Among Cargas' suggestions are that the Catholic Church excommunicate Hitler, that the Christian liturgical calendars include an annual memorial service for Jewish victims of the Holocaust, that the Christian churches insist on the essential Jewishness of Christianity, and that the Christian emphasis on missionizing be "redirected toward perfecting individual Christian lives" instead.

Jews who tried to escape the Holocaust when it was still possible were turned away by many safe countries, including the United States.

The support of Israel as refuge is one result. The Holocaust and the establishment of the State of Israel "mirror each other," said Rabbi Daniel Landes in the book of essays "Genocide: Critical Issues of the Holocaust."

"As the Holocaust can be understood as Jewish powerlessness and victimization, Israel is the expression of Jewish power and self-determination," said Landes, director of research projects at the Simon Wiesenthal Center in Los Angeles.

"We lost 80 percent of all the rabbis, scholars, artists, poets, historians," said Rabbi Michael Berenbaum, a Holocaust scholar and executive director of the Jewish Community Council of Greater Washington. "The Jewish people learned the perils of powerlessness and homelessness, and that's the reason for our deep commitment to Israel.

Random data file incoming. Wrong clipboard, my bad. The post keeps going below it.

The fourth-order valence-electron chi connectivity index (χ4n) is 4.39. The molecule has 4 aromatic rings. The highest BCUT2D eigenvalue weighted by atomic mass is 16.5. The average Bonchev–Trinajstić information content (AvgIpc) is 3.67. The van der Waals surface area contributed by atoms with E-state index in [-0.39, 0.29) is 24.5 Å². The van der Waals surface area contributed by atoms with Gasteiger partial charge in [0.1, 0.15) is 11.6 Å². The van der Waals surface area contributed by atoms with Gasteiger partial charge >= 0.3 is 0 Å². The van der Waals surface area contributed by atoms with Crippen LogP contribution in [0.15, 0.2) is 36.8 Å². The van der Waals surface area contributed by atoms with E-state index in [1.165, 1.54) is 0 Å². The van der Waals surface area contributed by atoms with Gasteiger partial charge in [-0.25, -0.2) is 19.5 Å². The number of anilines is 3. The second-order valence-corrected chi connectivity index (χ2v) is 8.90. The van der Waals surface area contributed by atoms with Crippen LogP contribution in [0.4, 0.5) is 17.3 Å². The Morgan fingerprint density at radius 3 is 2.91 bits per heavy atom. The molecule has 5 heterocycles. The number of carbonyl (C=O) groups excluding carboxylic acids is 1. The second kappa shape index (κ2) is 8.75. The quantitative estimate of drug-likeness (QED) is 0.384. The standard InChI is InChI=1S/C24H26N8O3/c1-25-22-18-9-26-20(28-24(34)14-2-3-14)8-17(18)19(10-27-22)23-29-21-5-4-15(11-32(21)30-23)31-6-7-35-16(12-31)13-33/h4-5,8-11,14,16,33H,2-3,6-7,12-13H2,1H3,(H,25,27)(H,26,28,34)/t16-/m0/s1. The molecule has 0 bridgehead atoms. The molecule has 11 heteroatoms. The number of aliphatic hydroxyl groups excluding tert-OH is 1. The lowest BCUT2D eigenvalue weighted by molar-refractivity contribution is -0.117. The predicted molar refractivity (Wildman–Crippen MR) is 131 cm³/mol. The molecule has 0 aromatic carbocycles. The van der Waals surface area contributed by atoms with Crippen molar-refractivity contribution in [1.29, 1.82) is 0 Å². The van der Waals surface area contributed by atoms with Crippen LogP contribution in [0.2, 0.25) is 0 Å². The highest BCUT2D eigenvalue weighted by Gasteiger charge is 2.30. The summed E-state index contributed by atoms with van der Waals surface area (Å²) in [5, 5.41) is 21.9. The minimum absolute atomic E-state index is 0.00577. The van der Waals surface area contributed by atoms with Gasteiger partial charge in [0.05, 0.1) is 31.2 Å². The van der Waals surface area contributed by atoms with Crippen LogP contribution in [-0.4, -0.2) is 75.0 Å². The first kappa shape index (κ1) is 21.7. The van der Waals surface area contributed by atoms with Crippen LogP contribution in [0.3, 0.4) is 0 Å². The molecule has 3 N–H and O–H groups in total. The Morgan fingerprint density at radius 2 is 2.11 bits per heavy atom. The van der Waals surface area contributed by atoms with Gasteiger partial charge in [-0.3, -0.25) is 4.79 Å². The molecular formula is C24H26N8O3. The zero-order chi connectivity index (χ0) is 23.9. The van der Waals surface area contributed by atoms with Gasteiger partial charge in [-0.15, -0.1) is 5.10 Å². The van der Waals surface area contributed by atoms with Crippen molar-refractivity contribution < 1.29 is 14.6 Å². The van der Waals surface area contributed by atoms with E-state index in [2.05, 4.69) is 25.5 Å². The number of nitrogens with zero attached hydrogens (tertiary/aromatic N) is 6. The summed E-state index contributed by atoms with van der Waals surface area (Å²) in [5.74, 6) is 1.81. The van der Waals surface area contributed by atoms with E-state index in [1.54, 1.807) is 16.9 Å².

The Holocaust raises "questions about God, with the simple question, where was God during the Holocaust; about the nature of man, and about the nature of the people of Israel," said Rabbi Seymour Siegel, executive director of the U.S. Holocaust Memorial Council.

One answer is that "evil in the world like the Holocaust is not created by God but is created by man," he said. "The evil of the Holocaust destroys all simple, optimistic views about human nature, and shows the depth of evil that persons can commit against other persons . . . . "

The Holocaust differed from other genocidal examples because of its use of assembly-line technology in the slaughter. "It's a warning," said Holocaust survivor Rabbi Arthur Schneier, rabbi of Park East Synagogue in New York and chairman of the American division of the World Jewish Congress. For "haven't we human beings now perfected our technology?" he asked.

"Above all," he said, "the greatest danger is silence and indifference, whenever there is any kind of injustice. The one important lesson of the Holocaust is the slumber of indifference on the part of many good people who played it safe."